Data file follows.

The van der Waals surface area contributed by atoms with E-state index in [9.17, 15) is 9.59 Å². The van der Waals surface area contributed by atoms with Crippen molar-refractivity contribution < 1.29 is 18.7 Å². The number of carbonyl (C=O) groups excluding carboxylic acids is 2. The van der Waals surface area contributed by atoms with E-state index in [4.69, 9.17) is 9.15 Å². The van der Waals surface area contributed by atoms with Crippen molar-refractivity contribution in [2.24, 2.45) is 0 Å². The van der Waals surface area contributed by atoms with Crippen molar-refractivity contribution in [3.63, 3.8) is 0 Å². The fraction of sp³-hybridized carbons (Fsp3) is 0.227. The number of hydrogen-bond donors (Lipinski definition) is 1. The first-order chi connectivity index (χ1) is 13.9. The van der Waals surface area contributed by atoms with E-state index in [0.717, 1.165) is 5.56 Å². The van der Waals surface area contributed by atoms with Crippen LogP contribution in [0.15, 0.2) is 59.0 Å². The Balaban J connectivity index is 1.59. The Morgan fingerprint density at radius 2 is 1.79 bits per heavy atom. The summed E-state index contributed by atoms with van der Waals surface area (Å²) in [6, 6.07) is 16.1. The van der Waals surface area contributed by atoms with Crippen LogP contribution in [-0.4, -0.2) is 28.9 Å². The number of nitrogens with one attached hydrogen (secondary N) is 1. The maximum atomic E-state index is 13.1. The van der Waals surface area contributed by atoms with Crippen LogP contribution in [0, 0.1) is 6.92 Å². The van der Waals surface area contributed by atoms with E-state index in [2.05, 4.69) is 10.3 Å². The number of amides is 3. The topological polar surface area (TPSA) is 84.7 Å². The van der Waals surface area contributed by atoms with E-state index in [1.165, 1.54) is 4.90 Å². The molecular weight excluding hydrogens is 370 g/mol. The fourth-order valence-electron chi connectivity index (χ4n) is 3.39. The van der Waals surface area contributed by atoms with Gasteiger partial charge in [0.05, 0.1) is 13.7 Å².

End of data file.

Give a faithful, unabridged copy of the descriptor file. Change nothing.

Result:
The van der Waals surface area contributed by atoms with E-state index in [9.17, 15) is 9.59 Å². The van der Waals surface area contributed by atoms with Crippen molar-refractivity contribution < 1.29 is 18.7 Å². The number of carbonyl (C=O) groups excluding carboxylic acids is 2. The van der Waals surface area contributed by atoms with E-state index in [4.69, 9.17) is 9.15 Å². The van der Waals surface area contributed by atoms with Crippen molar-refractivity contribution in [2.24, 2.45) is 0 Å². The van der Waals surface area contributed by atoms with Crippen molar-refractivity contribution in [3.63, 3.8) is 0 Å². The fraction of sp³-hybridized carbons (Fsp3) is 0.227. The number of hydrogen-bond donors (Lipinski definition) is 1. The first-order chi connectivity index (χ1) is 13.9. The van der Waals surface area contributed by atoms with E-state index in [0.717, 1.165) is 5.56 Å². The van der Waals surface area contributed by atoms with Crippen LogP contribution in [0.15, 0.2) is 59.0 Å². The Balaban J connectivity index is 1.59. The Morgan fingerprint density at radius 2 is 1.79 bits per heavy atom. The summed E-state index contributed by atoms with van der Waals surface area (Å²) in [6, 6.07) is 16.1. The van der Waals surface area contributed by atoms with Crippen LogP contribution in [-0.4, -0.2) is 28.9 Å². The number of nitrogens with one attached hydrogen (secondary N) is 1. The maximum atomic E-state index is 13.1. The van der Waals surface area contributed by atoms with Crippen LogP contribution in [0, 0.1) is 6.92 Å². The van der Waals surface area contributed by atoms with E-state index in [2.05, 4.69) is 10.3 Å². The number of amides is 3. The topological polar surface area (TPSA) is 84.7 Å². The van der Waals surface area contributed by atoms with E-state index in [1.165, 1.54) is 4.90 Å². The molecular weight excluding hydrogens is 370 g/mol. The fourth-order valence-electron chi connectivity index (χ4n) is 3.39. The van der Waals surface area contributed by atoms with Gasteiger partial charge in [0.05, 0.1) is 13.7 Å².